Coke vs. Pepsi. SEC vs. the Big Ten. Who vs. Whom. Choices can be tough, but if you have the facts, you can make the right call. Let’s talk independent operator vs. employee: which one do you employ?
When starting a new business, it’s common to have your first several employees be independent operators or contractors, but there may come a time when you decide to hire employees and/or convert the independent operators to employees, depending on the longevity and scope of their work.
What’s the difference?
An Independent Contractor:
Could have more than one client
Has own tools and sets own hours
Can generally be let go by the employer at any time for any reason, unless the consulting contract is for a specific amount of time
Not eligible for unemployment compensation or workers’ compensation benefits
Paid according to terms of contract
Not entitled to join a union
Performs duties dictated or controlled by others
Is given training for work to be done
Will likely be eligible to receive unemployment compensation after layoff or termination
Unless employment is "at will,” can be terminated by the employer only for good cause and with notice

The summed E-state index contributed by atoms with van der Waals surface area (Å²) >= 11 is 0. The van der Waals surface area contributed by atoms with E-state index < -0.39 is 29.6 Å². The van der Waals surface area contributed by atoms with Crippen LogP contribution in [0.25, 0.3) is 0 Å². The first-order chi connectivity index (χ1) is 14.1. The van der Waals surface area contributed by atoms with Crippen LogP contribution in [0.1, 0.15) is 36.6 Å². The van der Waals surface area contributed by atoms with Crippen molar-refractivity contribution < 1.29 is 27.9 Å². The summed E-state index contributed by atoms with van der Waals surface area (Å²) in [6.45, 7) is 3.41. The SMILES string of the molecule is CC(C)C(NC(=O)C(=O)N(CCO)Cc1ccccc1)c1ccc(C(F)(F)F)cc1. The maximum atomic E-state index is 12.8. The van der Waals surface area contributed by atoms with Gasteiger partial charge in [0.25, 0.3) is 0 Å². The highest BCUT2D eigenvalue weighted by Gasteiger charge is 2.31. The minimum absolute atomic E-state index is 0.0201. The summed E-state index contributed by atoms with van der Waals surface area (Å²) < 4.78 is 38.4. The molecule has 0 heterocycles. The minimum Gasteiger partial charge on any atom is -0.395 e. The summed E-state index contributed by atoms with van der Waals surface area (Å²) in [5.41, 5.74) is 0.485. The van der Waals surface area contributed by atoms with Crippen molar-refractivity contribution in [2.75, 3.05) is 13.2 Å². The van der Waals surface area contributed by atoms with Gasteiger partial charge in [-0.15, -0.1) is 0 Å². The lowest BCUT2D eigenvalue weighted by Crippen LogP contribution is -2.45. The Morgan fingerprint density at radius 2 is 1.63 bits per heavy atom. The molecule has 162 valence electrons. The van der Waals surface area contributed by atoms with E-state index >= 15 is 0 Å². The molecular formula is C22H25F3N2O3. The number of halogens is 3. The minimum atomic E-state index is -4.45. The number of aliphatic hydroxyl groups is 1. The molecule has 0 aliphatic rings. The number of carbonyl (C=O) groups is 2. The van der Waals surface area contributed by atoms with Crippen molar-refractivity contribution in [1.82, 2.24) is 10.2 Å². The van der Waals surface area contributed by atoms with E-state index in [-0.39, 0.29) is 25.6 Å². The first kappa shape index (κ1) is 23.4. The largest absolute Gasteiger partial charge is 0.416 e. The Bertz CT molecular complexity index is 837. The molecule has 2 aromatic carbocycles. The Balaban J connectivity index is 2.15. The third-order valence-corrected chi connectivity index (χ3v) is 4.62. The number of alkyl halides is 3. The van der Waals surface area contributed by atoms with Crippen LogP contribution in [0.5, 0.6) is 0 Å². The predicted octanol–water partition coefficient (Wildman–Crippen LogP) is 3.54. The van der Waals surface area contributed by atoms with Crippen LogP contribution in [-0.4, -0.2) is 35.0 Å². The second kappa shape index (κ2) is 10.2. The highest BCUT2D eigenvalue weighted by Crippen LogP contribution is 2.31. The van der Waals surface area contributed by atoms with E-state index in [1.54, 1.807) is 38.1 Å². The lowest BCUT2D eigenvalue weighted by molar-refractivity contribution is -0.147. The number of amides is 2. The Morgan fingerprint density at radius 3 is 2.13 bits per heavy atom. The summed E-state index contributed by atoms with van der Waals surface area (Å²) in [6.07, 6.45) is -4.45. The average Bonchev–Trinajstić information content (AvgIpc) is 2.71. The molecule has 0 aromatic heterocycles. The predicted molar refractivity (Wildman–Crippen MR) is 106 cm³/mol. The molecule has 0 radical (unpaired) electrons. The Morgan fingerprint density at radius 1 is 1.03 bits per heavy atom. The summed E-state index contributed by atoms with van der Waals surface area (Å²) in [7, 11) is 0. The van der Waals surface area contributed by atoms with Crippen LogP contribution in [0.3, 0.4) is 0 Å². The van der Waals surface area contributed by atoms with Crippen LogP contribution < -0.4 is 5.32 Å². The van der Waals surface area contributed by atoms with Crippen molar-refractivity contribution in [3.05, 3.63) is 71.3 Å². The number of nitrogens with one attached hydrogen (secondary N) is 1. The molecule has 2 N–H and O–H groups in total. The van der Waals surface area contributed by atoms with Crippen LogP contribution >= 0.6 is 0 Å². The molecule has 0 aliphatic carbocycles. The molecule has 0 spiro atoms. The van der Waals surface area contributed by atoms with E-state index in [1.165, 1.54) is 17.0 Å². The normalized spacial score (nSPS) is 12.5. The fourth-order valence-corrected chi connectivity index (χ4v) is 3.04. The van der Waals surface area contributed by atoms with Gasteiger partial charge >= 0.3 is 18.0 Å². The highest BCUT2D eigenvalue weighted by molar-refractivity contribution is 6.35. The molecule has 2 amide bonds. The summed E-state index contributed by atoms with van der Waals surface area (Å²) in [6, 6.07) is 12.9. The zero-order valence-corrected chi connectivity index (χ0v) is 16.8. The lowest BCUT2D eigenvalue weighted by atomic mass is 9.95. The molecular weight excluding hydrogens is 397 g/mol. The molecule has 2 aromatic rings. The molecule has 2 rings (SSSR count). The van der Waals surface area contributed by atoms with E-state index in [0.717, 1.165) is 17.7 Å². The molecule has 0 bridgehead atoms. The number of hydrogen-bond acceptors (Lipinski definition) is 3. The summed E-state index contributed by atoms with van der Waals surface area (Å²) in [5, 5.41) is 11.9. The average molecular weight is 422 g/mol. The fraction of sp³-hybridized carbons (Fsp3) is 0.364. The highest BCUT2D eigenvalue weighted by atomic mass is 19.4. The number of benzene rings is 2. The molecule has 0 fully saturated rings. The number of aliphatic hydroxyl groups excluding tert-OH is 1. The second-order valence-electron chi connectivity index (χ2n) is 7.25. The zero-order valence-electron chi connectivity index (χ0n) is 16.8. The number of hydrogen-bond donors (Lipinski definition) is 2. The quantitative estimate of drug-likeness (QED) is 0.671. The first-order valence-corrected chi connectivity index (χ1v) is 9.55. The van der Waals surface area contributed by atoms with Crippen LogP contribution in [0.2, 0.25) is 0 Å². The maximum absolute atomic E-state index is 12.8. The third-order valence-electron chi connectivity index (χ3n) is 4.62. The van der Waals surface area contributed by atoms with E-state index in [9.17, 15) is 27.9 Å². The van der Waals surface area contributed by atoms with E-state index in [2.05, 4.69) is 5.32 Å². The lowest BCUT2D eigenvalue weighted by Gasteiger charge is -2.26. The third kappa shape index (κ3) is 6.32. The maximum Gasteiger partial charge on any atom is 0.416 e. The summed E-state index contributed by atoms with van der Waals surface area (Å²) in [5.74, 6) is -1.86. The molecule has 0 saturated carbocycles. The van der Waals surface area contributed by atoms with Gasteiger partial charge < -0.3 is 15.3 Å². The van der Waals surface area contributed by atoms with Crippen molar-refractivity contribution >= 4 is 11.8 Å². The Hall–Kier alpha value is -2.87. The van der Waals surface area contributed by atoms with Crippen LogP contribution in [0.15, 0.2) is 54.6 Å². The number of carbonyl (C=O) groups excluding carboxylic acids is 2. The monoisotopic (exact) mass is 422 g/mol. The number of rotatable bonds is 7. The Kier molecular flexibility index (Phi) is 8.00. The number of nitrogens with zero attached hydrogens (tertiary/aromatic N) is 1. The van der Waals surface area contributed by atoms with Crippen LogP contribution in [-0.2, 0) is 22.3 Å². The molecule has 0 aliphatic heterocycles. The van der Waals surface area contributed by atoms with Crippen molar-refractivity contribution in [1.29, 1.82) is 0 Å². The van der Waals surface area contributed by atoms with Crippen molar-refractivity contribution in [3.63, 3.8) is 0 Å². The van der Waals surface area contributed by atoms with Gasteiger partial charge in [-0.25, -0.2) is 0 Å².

Is covered by federal and state wage and hour laws such as minimum wage and overtime rules
May be entitled to join or form a union
Works the hours that are set by the employer
What is the bottom line?
The fundamental consideration is right of control. Does the employer have the right to exercise control over the worker? Can the employer hire and fire the worker, set his or her hours, and determine the worker’s responsibilities? If the employer has the right to dictate both the means and the manner in which the worker performs the job, then the relationship is that of an employer and an employee. However, if the employer can control only the final results of the work, then the parties have an employer-independent contractor relationship.
Why does this matter?
If you have independent operators working for you, make sure that their role fits the legal definition. If your independent operators are legally employees, you may have to make these changes to be in compliance.
Reimburse them for wages you should have paid them under the Fair Labor Standards Act, including overtime and minimum wage.
Pay back taxes and penalties for federal and state income taxes, Social Security, Medicare, and unemployment.
Pay any misclassified employees workers' compensation benefits.
Provide employee benefits, including health insurance and retirement.
Still not sure? We can help. Contact our Director of Human Resources, Christina Davis, at firstname.lastname@example.org for expert counsel.